This doesn’t happen all that often in Sakura Swim Club because there isn’t a lot of harmony between the elements. Story progression and perverted skits are divided by a rather bold line, only rarely intertwining – for instance, a scene in which Kaede and Hiromi talk about a somewhat serious issue but the picture shown is that of Hiromi in a rather suggestive position. When they are not intertwined, you feel either the story or the softcore porn was wedged in, gratuitous and pointless. Either way you’ll end up skipping a lot of stuff as a result. It’s aggravating that all textboxes have only one line of text, too.
My last gripe is with how the atmosphere and the writing are somewhat out of sync. Kaede may be opening up to the reader and talking about his honest and dire feelings, but the music indicates the scene is happy; the information we gather about some places from the writing and from the art clash, especially Kaede’s room. It’s yet another example of a product Winged Cloud didn’t pay much attention to, not capitalizing on its potential either as a story that will make us feel close to the characters emotionally or as a sequence of kinky scenes that will make us feel close to the characters… in another way.
And the funny thing is that the actual sex ruins both. It’s not what Sakura Swim Club is about and destroys the complicity between the characters, also not contributing at all to the development of the characters. Well, actually Hiromi and Mieko deal with sex as a competition between them, so it somewhat adds to their already interesting dynamic.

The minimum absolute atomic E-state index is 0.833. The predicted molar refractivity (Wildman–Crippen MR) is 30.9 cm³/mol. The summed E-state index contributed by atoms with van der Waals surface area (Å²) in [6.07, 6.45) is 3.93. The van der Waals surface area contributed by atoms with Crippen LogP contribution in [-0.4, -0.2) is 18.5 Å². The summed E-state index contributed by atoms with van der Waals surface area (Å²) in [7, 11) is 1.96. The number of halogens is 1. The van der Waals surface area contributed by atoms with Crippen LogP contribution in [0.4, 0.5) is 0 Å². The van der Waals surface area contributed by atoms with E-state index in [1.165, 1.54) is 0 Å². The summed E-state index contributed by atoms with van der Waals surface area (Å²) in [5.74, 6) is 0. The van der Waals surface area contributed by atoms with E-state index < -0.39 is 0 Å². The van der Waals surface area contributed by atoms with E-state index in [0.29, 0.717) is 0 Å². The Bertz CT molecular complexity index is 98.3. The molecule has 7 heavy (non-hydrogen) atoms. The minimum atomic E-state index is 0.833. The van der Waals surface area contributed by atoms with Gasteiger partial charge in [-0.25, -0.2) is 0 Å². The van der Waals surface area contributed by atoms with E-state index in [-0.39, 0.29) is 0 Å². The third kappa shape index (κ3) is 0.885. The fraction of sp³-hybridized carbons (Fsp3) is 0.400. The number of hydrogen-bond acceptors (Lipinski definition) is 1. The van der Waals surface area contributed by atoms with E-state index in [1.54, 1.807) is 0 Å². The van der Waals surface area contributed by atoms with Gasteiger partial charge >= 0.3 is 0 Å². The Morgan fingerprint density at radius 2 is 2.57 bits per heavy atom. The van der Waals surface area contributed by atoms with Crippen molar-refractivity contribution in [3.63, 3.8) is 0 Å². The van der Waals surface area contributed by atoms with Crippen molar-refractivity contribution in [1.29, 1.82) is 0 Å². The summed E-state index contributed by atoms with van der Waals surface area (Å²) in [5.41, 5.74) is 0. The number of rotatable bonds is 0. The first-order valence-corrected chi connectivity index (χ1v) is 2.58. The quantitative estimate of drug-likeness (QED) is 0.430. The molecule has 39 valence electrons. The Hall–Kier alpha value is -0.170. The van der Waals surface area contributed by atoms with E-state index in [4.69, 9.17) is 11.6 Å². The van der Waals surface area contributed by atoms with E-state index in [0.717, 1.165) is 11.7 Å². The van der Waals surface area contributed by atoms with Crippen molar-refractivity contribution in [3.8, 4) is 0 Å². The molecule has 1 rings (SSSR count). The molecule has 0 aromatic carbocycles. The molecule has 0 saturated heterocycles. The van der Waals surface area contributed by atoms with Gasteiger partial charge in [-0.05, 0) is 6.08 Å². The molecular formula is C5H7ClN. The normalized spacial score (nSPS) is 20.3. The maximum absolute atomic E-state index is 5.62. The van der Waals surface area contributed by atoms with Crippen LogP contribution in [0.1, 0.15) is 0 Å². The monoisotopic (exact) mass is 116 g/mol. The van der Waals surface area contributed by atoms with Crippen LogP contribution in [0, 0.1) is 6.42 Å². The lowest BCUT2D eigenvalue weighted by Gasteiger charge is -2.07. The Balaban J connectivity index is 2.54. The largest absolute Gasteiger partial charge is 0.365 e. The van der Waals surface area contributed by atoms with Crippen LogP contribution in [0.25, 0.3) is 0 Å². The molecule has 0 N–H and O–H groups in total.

At the end of the day, it’s not a bad afternoon read if the game’s sitting in your Steam library and you’ve got nothing else to do. It’ll get a smile out of you, especially when it comes to Hiromi and Mieko interacting. In fact, if Sakura Swim Club wanted to be a full-fledged story, they would just have to be the protagonists. That not being the case, there are also some provoking scenes. You may have noticed I didn’t mention actual swimming much and that’s because swimming is neither a huge part of the story nor exploited a lot for those who have that kind of fetish. It’s a shame too, because the themes of competition, learning how to swim and finding something you like enough to devote your life to are there, making us wonder if Winged Cloud isn’t actually capable of telling a decent story if they ever try to, without necessarily abandoning their signature raunchiness.
The Steam review copy was provided by Sekai Project and uncensored using Winged Cloud’s 18+ patch.
+ Interesting heroines and dynamic between them
+ Beautiful character art
- Lazy writing and directing
- Conflict between potential approaches to the story
- Clearly rushed